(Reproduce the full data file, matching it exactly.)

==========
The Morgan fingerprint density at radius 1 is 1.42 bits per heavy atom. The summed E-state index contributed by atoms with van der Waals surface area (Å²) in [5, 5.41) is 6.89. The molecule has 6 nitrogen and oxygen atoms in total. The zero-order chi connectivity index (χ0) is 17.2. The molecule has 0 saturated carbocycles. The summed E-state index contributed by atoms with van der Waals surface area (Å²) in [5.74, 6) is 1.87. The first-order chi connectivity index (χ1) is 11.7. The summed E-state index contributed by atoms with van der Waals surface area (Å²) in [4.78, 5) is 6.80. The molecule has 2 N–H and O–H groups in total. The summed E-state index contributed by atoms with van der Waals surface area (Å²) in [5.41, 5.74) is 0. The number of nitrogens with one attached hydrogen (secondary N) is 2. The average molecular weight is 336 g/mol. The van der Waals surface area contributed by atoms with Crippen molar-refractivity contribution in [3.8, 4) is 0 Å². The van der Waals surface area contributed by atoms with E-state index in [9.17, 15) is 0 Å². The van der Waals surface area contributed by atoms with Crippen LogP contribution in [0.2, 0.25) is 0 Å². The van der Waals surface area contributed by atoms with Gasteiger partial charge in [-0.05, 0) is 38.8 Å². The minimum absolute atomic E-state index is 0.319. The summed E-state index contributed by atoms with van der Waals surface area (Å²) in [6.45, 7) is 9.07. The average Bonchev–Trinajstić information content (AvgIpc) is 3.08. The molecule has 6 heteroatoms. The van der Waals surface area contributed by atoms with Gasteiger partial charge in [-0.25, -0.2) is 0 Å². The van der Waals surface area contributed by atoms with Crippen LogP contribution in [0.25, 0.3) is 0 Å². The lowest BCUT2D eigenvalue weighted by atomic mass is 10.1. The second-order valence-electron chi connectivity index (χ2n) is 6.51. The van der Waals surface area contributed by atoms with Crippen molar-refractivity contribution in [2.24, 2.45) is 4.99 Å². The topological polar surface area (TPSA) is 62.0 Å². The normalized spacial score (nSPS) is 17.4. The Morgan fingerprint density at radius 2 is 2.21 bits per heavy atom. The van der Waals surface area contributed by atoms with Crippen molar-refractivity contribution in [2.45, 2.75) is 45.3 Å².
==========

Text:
The Morgan fingerprint density at radius 1 is 1.42 bits per heavy atom. The summed E-state index contributed by atoms with van der Waals surface area (Å²) in [5, 5.41) is 6.89. The molecule has 6 nitrogen and oxygen atoms in total. The zero-order chi connectivity index (χ0) is 17.2. The molecule has 0 saturated carbocycles. The summed E-state index contributed by atoms with van der Waals surface area (Å²) in [5.74, 6) is 1.87. The first-order chi connectivity index (χ1) is 11.7. The summed E-state index contributed by atoms with van der Waals surface area (Å²) in [4.78, 5) is 6.80. The molecule has 2 N–H and O–H groups in total. The summed E-state index contributed by atoms with van der Waals surface area (Å²) in [5.41, 5.74) is 0. The number of nitrogens with one attached hydrogen (secondary N) is 2. The average molecular weight is 336 g/mol. The van der Waals surface area contributed by atoms with Crippen molar-refractivity contribution in [3.8, 4) is 0 Å². The van der Waals surface area contributed by atoms with E-state index in [9.17, 15) is 0 Å². The van der Waals surface area contributed by atoms with Crippen LogP contribution in [0.2, 0.25) is 0 Å². The van der Waals surface area contributed by atoms with Gasteiger partial charge in [-0.05, 0) is 38.8 Å². The minimum absolute atomic E-state index is 0.319. The summed E-state index contributed by atoms with van der Waals surface area (Å²) in [6.45, 7) is 9.07. The average Bonchev–Trinajstić information content (AvgIpc) is 3.08. The molecule has 6 heteroatoms. The van der Waals surface area contributed by atoms with Gasteiger partial charge in [-0.25, -0.2) is 0 Å². The van der Waals surface area contributed by atoms with Crippen LogP contribution in [0.25, 0.3) is 0 Å². The lowest BCUT2D eigenvalue weighted by atomic mass is 10.1. The second-order valence-electron chi connectivity index (χ2n) is 6.51. The van der Waals surface area contributed by atoms with Crippen molar-refractivity contribution in [2.24, 2.45) is 4.99 Å². The topological polar surface area (TPSA) is 62.0 Å². The normalized spacial score (nSPS) is 17.4. The Morgan fingerprint density at radius 2 is 2.21 bits per heavy atom. The van der Waals surface area contributed by atoms with Crippen molar-refractivity contribution in [2.45, 2.75) is 45.3 Å².